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Is this a massive con trick?

thisoldman
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Registered: 06-04-2009

Is this a massive con trick?

In january i decided to replace my ancient bedroom tv with a samsung lcd. The curry'smanager assured me it was hd ready.
Last tuesday I noticed that there was a hd program on bbc2 so in great anticipation, i loked forward to viewing my first hd program.
I could not see/notice any improvement at all.  Further enquiries in my small village, mainly from rural vilagers not technically qualified, seem to suggest that it is not possible to get hd without more specialized equipment.
So whats the point of hd ready tvs when you cant get it. I live in a good reception area. Is hd tv just another great uk con trick?
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Community Veteran
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Registered: 05-04-2007

Re: Is this a massive con trick?

Not a con at all, though the clue is in the designation: ‘HD ready’. That means it's ready to accept a source of HD video with which it is provided, such as from a games console, Blu-Ray player, or Sky HD box. ‘Simple’ HD television where you just turn on your new TV and out pops HD programmes is coming in the form of Freeview HD, but I don't believe there're any products compatible with that just yet. Once products are available, you'll be able to buy yourself a Freeview HD set-top box and then you'll see all the extra detail you've been missing. Alternatively, you could try taking the TV back to Currys to get your money back and wait for a TV with built-in Freeview HD, but knowing what DSG (the company that owns Currys) is like, that's probably easier said than done.
alanf
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Re: Is this a massive con trick?

You can plug them into appropriate Sky,  Cable, Internet, Freesat or (shortly) Freeview HD boxes. With a suitable player  you can watch Blu-ray DVDs (both players and DVDs are currently expensive). You can watch normal DVDs with players with upscaling abilities (not the cheapest DVD players but cheaper than Blu-ray  players).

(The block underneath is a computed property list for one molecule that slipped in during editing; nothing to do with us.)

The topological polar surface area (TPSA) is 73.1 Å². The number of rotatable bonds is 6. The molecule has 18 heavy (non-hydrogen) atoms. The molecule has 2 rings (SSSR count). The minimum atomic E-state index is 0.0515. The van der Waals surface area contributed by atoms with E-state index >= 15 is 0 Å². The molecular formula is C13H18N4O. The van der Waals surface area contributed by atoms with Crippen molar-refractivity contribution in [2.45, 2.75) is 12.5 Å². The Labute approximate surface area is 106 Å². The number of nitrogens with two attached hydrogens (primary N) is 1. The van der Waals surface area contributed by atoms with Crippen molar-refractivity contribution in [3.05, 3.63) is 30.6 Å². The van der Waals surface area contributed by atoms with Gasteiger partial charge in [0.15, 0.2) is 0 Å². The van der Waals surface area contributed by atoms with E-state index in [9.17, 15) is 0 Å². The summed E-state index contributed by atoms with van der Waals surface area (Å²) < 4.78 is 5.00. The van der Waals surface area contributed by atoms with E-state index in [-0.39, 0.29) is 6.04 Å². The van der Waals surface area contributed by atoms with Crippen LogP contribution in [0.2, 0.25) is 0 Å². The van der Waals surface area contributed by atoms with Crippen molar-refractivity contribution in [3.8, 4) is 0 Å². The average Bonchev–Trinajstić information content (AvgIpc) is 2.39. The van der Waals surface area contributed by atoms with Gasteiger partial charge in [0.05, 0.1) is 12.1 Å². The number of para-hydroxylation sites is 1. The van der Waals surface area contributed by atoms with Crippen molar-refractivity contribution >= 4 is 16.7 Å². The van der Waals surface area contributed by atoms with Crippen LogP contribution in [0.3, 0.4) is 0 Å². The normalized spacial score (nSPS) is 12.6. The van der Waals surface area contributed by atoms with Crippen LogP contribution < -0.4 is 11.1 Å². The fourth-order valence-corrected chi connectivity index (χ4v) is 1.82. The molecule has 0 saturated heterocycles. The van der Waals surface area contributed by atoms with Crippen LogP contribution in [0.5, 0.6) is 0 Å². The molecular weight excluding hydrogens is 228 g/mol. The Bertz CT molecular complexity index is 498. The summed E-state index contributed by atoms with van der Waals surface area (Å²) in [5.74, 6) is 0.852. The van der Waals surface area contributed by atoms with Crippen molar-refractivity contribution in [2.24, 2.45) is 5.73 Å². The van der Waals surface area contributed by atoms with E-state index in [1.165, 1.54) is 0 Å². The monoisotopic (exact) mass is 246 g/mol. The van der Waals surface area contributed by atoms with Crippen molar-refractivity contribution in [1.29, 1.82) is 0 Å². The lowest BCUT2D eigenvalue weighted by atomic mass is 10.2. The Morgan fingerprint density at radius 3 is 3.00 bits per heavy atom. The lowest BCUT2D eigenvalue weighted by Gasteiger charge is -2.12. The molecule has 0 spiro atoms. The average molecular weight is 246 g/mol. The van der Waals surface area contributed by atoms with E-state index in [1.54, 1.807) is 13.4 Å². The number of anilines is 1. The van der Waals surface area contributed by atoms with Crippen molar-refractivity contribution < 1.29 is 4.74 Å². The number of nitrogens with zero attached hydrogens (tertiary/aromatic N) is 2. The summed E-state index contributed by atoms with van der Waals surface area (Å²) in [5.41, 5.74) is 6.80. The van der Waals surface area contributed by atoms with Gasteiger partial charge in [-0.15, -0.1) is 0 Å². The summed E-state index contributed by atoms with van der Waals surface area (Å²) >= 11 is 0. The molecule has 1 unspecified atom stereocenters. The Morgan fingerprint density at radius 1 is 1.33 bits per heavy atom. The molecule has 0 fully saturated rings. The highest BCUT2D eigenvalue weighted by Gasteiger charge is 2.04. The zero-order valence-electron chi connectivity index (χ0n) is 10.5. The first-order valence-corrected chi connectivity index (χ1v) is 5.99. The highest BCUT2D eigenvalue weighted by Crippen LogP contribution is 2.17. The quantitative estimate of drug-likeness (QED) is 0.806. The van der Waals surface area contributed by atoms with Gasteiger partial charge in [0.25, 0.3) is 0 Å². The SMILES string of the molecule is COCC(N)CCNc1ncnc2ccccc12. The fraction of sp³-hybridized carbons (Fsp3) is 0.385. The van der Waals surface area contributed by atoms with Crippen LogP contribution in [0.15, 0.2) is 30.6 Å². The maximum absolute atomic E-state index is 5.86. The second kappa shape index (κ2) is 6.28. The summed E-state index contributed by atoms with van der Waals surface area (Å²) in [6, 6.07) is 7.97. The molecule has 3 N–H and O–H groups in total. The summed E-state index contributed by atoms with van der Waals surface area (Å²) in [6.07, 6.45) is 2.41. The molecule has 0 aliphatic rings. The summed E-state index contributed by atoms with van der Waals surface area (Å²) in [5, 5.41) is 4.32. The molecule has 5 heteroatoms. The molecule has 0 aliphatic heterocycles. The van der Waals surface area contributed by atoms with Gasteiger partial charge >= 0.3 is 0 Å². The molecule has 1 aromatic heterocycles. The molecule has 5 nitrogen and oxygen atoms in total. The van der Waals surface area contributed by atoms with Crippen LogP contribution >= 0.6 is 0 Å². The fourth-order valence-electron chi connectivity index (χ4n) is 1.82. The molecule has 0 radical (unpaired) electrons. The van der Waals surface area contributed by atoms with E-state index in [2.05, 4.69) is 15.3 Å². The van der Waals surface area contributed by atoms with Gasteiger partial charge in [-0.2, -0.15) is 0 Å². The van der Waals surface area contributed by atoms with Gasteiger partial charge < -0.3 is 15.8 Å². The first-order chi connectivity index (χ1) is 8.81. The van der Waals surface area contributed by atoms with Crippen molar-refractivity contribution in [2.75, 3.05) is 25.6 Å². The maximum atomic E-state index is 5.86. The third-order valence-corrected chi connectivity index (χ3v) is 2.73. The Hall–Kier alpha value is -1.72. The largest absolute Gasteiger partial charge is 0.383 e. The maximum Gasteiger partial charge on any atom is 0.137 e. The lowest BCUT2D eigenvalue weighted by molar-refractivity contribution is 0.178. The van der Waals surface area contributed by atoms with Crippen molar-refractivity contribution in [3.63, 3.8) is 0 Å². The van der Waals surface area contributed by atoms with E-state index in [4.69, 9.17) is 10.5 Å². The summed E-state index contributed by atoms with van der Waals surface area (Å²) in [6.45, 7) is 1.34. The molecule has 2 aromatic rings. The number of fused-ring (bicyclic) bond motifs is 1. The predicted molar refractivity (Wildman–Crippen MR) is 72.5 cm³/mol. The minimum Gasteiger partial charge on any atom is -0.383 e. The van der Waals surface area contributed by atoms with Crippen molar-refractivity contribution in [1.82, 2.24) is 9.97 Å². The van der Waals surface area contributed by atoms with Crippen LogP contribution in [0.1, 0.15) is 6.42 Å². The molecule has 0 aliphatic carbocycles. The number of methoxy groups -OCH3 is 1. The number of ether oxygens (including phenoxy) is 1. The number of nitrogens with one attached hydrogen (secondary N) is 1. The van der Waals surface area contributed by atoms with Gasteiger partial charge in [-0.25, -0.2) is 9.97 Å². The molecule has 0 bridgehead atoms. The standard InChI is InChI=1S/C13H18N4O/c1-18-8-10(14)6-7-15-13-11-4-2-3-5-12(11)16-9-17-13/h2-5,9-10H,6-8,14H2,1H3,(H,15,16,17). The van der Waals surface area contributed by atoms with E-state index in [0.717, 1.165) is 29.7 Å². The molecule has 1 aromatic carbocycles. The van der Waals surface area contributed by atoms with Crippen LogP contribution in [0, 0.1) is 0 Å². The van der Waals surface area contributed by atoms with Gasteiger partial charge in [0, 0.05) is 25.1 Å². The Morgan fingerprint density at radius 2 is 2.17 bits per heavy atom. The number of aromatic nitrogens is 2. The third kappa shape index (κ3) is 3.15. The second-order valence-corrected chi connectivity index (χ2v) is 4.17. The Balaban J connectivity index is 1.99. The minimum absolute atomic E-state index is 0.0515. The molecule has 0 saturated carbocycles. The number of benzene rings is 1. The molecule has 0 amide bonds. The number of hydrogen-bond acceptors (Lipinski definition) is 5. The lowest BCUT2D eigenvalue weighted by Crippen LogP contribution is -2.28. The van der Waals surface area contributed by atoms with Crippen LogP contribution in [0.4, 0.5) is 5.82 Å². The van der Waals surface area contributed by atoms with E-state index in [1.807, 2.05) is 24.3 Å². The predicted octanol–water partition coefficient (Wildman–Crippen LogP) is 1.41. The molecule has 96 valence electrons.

I am sure that many people who don't take a close interest in technology have also bought HD ready TVs expecting HD without further outlay for receivers and/or services. If all one sees is an HD Ready label that seems a understandable assumption to make.
thisoldman
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Re: Is this a massive con trick?

thank you both for info. I am disappointed.Still.....one learns.....
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Re: Is this a massive con trick?

As I understand it the screen on a HD Ready TV is not capable of resolving full 1080 High Definition and never will be.
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Re: Is this a massive con trick?

Some are, some aren't.
Community Veteran
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Re: Is this a massive con trick?

There is a separate designation for 1080p-ready TVs.
Community Veteran
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Re: Is this a massive con trick?

Quote from: thisoldman
I noticed that there was a hd program on bbc2

To be fair, you noticed wrongly.
It would have been on a BBC HD channel, not a standard terrestrial channel as they are never HD.
The HD channels are usually available via cable or satellite though there are experiments on HD via Freeview.
And as you now know, new equipment is required to receive HD signals.
That said, the way shops etc. promote this is often misleading. " sins of omission"  Roll eyes
PS. @Be3G - 1080i is also full-definition of course so it's really confusing.